War in Iraq presents a paradox on the American home front: The military effort has had little discernible impact on most Americans, but by some forecasts, the Iraq effort will end up costing more per citizen than many US wars with higher numbers of casualties – Korea, Vietnam, and the Civil War.
It might seem as if a $1 trillion-plus war tab doesn't matter: Most Americans have been working and spending just as usual. Financial headlines have focused on everything from mergers to mortgages, but rarely on issues related to national defense.
But the Iraq war has cost taxpayers about $526 billion so far – and could reach $2 trillion by 2017, according to one study by Congress's Joint Economic Committee. Chalk that up, in part, to interest on war debt and the likelihood that, even after a drawdown, many troops will remain in Iraq years.
The economy faces other war costs that will never show up in the federal budget. Consider the full long-term healthcare costs for those wounded, for example, and the lost productivity of family members who stay out of the workforce to care for them. These and other factors could bring the ultimate cost of the war as high as $3 trillion, according to a new book by economists Joseph Stiglitz and Linda Bilmes.
"As high as these financial costs are ... they don't really compare to the human costs," says Michael O'Hanlon, a defense policy expert at the Brookings Institution in Washington. In the decision whether to go to war, the budgetary costs remain subordinate to other factors, he says.
The Iraq costs add to the federal budget deficit, meaning America will be paying for it for years to come.
"It has weakened our fiscal position" for the long term, Mr. O'Hanlon says. "It hasn't really affected the economy too much otherwise."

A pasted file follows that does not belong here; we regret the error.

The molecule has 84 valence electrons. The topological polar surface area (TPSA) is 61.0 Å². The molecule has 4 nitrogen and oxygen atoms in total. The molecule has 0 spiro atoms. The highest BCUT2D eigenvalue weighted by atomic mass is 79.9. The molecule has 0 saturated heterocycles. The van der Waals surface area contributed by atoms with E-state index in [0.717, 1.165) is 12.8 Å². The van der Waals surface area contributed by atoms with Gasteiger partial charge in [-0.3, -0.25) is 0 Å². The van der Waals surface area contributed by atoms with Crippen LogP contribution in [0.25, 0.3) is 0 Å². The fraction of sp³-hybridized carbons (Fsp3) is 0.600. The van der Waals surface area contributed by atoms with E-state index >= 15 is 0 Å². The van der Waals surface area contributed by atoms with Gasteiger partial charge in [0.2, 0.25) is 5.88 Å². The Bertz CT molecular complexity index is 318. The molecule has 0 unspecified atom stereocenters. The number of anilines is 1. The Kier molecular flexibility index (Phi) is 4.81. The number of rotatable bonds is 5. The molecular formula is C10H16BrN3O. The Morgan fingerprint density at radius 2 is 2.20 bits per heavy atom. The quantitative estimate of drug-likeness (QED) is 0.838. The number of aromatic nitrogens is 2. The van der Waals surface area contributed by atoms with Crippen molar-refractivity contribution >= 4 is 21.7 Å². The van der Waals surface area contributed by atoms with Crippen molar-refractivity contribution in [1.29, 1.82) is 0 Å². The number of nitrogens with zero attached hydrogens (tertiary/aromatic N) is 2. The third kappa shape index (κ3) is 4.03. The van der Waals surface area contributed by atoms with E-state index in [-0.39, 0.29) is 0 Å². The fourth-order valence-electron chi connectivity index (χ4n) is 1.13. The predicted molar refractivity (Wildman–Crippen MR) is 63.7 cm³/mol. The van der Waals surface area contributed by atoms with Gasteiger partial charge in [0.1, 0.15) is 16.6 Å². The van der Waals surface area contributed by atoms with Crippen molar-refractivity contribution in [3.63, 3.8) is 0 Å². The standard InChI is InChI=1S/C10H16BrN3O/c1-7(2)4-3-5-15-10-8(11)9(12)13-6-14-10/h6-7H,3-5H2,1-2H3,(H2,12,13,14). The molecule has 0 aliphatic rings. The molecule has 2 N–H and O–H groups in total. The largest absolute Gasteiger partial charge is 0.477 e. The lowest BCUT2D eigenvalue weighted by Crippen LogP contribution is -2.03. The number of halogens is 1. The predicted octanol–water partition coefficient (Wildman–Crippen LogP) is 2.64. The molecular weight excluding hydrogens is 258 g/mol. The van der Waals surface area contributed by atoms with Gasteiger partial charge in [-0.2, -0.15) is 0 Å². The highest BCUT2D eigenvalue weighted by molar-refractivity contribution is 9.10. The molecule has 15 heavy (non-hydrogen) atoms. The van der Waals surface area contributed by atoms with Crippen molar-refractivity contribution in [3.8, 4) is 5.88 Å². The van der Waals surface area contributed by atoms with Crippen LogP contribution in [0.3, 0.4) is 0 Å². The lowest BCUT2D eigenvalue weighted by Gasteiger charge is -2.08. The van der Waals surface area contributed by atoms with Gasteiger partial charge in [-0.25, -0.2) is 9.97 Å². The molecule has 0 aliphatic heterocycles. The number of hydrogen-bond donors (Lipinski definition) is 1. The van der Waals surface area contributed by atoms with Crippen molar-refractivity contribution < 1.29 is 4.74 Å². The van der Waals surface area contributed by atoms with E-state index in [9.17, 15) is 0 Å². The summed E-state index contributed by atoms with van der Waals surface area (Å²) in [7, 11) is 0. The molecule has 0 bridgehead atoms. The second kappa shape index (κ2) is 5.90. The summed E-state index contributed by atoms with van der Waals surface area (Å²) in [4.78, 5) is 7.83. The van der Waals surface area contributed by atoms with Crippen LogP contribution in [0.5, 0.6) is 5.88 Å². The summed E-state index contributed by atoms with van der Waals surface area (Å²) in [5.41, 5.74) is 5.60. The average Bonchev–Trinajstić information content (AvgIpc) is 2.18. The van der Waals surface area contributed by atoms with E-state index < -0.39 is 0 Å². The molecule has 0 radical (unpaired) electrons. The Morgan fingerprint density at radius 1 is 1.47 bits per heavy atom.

To be sure, some pockets of America have felt a stimulus from the war.
"Certainly during the first year [of the war], when so much of the equipment and troops were coming out of the port of Wilmington, [it] reminded me of what I remember as a boy in World War II," says Wilbur Jones, a retired Navy captain who has written a book about the city's boomtown atmosphere.
But the comparisons with 60 years ago pretty much end there, says Mr. Jones.
"Today's citizens can buy airplanes and boats and automobiles" if they want, he says. That's a sharp contrast with his boyhood, when the consumer economy was largely put on hold except for necessities.
In fact, by some measures, the economic toll of war has been trending downward from earlier conflicts. The direct costs of Operation Iraqi Freedom, so far, total less 1 percent of one year's economic output (gross domestic product). That's down from 15 percent of GDP in the Korean War and 12 percent in the Vietnam War, according to research by William Nordhaus, a Yale University economist.
One reason for this shift: The GDP side of that equation has grown larger. The US costs of war are borne on the shoulders of the broadest economy in history. The cost per capita may be high compared with some past wars, but income per capita is higher still.
Yet another part of the equation has also changed. If the scope of a war can be implied in casualties, Korea and Vietnam were bigger wars, with about 34,000 and 47,000 battle deaths respectively, according to the Department of Defense. Some 4,000 have died in Iraq.
United States soldiers are increasingly well equipped, trained, and supported. But minimizing casualties costs money. Thus, spending in the Iraq war totals $15 million for each service member killed or wounded. By comparison, the cost per casualty was in the vicinity of $3 million between World War II and Vietnam.
"The logistics tail, or the support system behind the man carrying the rifle ... is enormous compared to other countries," Jones says. "Everything is just … much more expensive now."